As many of us are highly aware of it at this time each year, ragweed is a leading cause of hay fever. How successful that campaign fared remained uncertain that year.
While World War II was well underway, the club in 1943 emphasized the need for and gave advice to many on planting Victory gardens in the city. Many grew their own fruits and vegetables, so farms could grow foods necessary to help the war effort overseas.
In the fall of 1943 about a dozen window displays downtown showed crops and flowers harvested, as part of the “Federated Garden club Victory club Victory harvest show.”
A Star article reported, “One window featured Uncle Sam’s familiar hat overflowing with the fruits of the earth, while another showed a sailor dummy looking with satisfaction on the produce from someone’s Victory garden.”
A more visible project the Garden Club got involved with was in 1965. Many may remember a large rotunda that existed on the upper level of Huntington Park. It had been built in 1914 and after all those years had deteriorated to a point beyond saving. The rotunda was demolished, and once the debris was cleared the area was seeded and many Pinksters were planted by the club.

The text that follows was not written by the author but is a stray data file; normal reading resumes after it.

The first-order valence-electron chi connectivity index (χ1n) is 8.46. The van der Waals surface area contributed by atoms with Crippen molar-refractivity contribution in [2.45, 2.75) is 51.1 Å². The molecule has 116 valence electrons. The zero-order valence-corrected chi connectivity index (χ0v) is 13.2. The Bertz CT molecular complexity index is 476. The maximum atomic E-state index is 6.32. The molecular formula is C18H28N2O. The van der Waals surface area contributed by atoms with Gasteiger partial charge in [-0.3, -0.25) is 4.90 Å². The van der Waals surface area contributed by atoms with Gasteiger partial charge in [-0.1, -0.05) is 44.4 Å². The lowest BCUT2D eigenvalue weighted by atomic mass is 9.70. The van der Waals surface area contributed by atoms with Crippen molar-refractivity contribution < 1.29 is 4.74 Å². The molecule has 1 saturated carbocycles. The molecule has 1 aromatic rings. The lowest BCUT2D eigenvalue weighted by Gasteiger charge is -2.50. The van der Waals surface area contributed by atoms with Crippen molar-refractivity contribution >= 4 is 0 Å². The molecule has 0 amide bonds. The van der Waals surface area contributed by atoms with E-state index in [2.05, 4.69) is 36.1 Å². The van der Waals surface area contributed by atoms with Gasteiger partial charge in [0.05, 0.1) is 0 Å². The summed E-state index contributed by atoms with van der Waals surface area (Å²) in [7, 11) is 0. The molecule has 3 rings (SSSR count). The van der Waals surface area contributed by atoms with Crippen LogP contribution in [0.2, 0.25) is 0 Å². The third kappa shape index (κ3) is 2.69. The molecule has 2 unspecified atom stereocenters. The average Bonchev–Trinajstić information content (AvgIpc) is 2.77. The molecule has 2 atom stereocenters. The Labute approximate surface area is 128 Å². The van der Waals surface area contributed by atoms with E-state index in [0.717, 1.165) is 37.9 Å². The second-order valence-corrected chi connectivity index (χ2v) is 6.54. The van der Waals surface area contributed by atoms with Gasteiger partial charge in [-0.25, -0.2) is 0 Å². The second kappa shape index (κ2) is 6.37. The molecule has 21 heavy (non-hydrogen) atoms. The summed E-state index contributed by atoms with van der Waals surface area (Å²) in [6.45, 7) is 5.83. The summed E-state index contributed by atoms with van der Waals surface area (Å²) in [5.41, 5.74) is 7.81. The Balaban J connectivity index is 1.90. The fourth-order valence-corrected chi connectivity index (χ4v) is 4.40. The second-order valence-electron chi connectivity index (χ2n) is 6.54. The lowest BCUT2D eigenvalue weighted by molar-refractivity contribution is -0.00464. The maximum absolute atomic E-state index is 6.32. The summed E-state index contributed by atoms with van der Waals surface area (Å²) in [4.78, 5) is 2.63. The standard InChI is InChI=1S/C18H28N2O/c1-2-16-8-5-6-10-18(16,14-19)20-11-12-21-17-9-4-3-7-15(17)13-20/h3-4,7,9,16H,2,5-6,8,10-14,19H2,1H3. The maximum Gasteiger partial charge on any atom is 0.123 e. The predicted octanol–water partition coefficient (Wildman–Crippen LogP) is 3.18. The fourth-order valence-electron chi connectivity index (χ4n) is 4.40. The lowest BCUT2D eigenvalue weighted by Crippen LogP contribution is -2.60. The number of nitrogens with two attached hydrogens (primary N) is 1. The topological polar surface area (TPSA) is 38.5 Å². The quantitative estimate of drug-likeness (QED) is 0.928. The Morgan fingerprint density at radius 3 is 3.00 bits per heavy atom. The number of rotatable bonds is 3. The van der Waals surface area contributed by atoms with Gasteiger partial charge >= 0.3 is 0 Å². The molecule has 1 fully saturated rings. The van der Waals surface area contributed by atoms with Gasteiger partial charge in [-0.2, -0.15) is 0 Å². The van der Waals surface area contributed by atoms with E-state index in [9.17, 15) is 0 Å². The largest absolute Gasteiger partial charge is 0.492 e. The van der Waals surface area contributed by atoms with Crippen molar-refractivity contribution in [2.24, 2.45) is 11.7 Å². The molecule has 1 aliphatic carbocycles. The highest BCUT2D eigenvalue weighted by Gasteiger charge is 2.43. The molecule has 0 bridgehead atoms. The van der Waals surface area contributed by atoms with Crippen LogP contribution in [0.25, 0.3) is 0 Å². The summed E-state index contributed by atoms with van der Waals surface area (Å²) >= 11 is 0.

More recent projects have been regular plantings of flowers in the Main Street business district, after the large round planters were introduced with the new design of the streets and sidewalks in 1980. The club also assisted in the creation of Maple Street Park, at the corner of Maple and State Streets in the early 1990s. This formerly was a paved playground across from Old Main and the Bugbee School.
When the Garden Club started in 1938, membership was exclusive and by invitation only. Current members of nearly 20 years each, Marilyn Ball and Fran Bliven, can recall when joining was still by invitation. That requirement has long since been abandoned.